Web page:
Seattle seems set to approve a KeyArena reno plan, despite unknown public price tag

Things we learn from SeattlePI reporter Stephen Cohen’s article “comparing the proposals” for a new or renovated Seattle arena:

Things we don’t learn:

Fortunately, SBNation’s Sonics Rising blog this week ran a long analysis of the Oak View Group proposal, which notes that though “the financial information section of the proposal was redacted from public consumption” (seriously?), OVG wants to “repurpose some of the tax revenue collected each year on admissions, retail sales, parking, and the leasehold excise taxes they would pay in lieu of property taxes for use of a private building on public lands.” That’s more specific than the “identify a mechanism for reinvestment of new revenue streams back into the project” that OVG listed in its initial pitch, and, as Sonics Rising notes, could amount to a significant public subsidy, though it’s hard to say exactly how much. When Hansen was seeking similar tax kickbacks, just the admissions, property and sales taxes added up to $90 million, so it’s a fair bet we’re talking that same price range here.

Given that AEG’s plan similarly calls for using “revenues that would not exist but for the renovations proposed for the Seattle Coliseum,” neither KeyArena proposal exactly meets the “no public money” pledge that Seattle officials said they were seeking. Of course, neither does Hansen’s, but it still seems a little rash to be committing to a KeyArena plan before running the numbers on how the public subsidy would compare to Hansen’s proposal. (Or how the numbers would compare to not doing any arena building at all, for that matter.) Seattle was looking for a minute there like it was going to do a bang-up job of playing off competing arena developers against each other — if they end up throwing $100 million at a renovation plan just because it’ll make local political interests happy, that won’t be the worst arena deal ever negotiated, but it will be pretty disappointing in a grasping defeat from the jaws of victory kind of way.


26 comments on “Seattle seems set to approve a KeyArena reno plan, despite unknown public price tag

  1. ” Of course, neither does Hansen’s, but it still seems a little rash to be committing to a KeyArena plan before running the numbers on how the public subsidy would compare to Hansen’s proposal.”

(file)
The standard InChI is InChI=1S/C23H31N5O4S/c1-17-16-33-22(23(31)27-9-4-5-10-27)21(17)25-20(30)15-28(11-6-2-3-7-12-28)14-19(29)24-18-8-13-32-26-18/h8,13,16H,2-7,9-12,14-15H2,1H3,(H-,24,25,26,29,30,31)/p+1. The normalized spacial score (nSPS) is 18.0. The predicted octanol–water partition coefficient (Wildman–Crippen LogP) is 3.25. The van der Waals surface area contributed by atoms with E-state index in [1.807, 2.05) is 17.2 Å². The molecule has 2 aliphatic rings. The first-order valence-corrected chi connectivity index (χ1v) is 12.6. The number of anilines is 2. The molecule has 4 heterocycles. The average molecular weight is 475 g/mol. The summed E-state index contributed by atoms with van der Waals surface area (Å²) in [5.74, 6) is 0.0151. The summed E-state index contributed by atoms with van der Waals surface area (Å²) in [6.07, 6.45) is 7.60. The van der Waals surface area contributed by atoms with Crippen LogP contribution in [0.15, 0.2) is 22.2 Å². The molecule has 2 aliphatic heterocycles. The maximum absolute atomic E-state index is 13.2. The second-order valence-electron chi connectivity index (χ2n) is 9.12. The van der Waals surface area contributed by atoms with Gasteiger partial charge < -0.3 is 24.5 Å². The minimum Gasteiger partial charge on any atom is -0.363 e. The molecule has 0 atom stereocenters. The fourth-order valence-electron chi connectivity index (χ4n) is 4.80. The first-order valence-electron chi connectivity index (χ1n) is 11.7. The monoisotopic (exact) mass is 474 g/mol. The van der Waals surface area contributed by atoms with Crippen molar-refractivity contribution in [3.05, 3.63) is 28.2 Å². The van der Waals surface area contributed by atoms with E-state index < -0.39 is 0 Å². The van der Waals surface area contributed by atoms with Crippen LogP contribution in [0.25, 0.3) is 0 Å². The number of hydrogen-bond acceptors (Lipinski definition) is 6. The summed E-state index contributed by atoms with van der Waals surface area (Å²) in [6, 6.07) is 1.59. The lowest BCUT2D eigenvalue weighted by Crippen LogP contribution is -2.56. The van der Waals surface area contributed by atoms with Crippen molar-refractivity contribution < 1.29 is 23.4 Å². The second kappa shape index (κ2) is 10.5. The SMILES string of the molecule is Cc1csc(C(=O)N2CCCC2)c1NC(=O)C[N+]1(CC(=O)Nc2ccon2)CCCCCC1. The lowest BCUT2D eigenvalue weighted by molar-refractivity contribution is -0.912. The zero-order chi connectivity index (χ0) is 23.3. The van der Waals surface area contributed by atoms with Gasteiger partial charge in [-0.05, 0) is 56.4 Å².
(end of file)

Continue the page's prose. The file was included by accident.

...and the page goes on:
This seems to be all the rage these days. If the House can radically change health care which can kill thousands of people with no idea of “the numbers”, why not a little thing like a public subsidy for billionaire owners?

    • The referenced Seattle PI story ignores that this is a legislative process, the city council will get a recommendation from the mayor in June, then they will do their own work.

  2. This is so incredibly short sighted. No matter how nice the renovations are, Key will never be up to NBA or NHL standards, not to mention the well documented traffic/parking issues in the Queen Anne area. They will throw $100 million away for 8 concerts and the WNBA team. I do wonder if Chris Hansen will ever reconsider his stance and see if he can build a top tier facility in the suburbs (Redmond, Auburn, Kirkland etc) instead. That’s the only way the area has a chance of getting an NBA or NHL team at this point, and even that is a pretty slim one.

    • The whole “Key arena is old and NHL/NBA will never play there!” argument really needs to stop. You REALLY think AEG and OVG are throwing $500mil in the hat for a facility that will be obsolete and not up to the standards of either league?

      • The problem with the Coliseum (no bank paid ME naming rights) wouldn’t be the building itself, it’s the location. Traffic in Seattle has gotten horrible, but especially so near Seattle Center. Millions of $$$ were spent “fixing” the so-called Mercer Mess on the street bordering the Center’s northern boundary, but it’s only gotten worse. There’ll be no light rail going there and while the monorail would help, the parking near the Westlake Center (where the line originates) is both minimal and expensive.

        Look, I’m realistic enough to predict with certainty that the Mayor and City Council will go with the Coliseum redo because they OWN it (and the land it sits on), but there will always be a problem with accessibility because the population around the Seattle Center continues to explode while the number of streets around it remain static.

        • I think the city is changing to be more dense, therefore more people will be walking or ride sharing to games because more people live in the city.

          This seems very similar to the SF Giants move to AT&T from candlestick. They essentially changed their entire fan base in an offseason.

        • Meh, while not the best at least the Sprint Centers’s operating budget isn’t at a loss so AEG is making a profit, though the capital expenditures to pay off the bond market make the whole thing a money loser to the city.

          Having an NHL or NBA team there would likely make the deal even worse for the city than it already is.

      • Look at their partners and interest. Looks like they are more interested in creating a large music venue with no possibility of local competition from SoDo. Neither can own a team, so they have to bring in a third player (and a 4th of the year were to go after NHL and NBA) who will own the team and rent the space knowing AEG or OVG and the City’s financial interests come first. This will make it difficult for NHL and NBA owners to make this pencil out. Hansen’s plan is a shared partnership with an NHL owner only 2 groups. Easier to balance economically.
        And this article is so correct that these proposals do not specify how much public money they really are requesting.
        I hope the City also reanalyzes The Dont c Arena group’s new offer. Since the group will continue to own the property, they will pay a substantial amount in property taxes as well.

  3. The Mayor, in the next month or so, will pick one of the Key plans to eventually go up against Hansen’s SODO arena for a vote later in the year, so the PI reporter has it wrong somewhat. Considering that the PI along with the Seattle Times has been against SODO from day one, it’s not all that unusual that they would mischaracterize the debate as a choice between two Key rebuild options.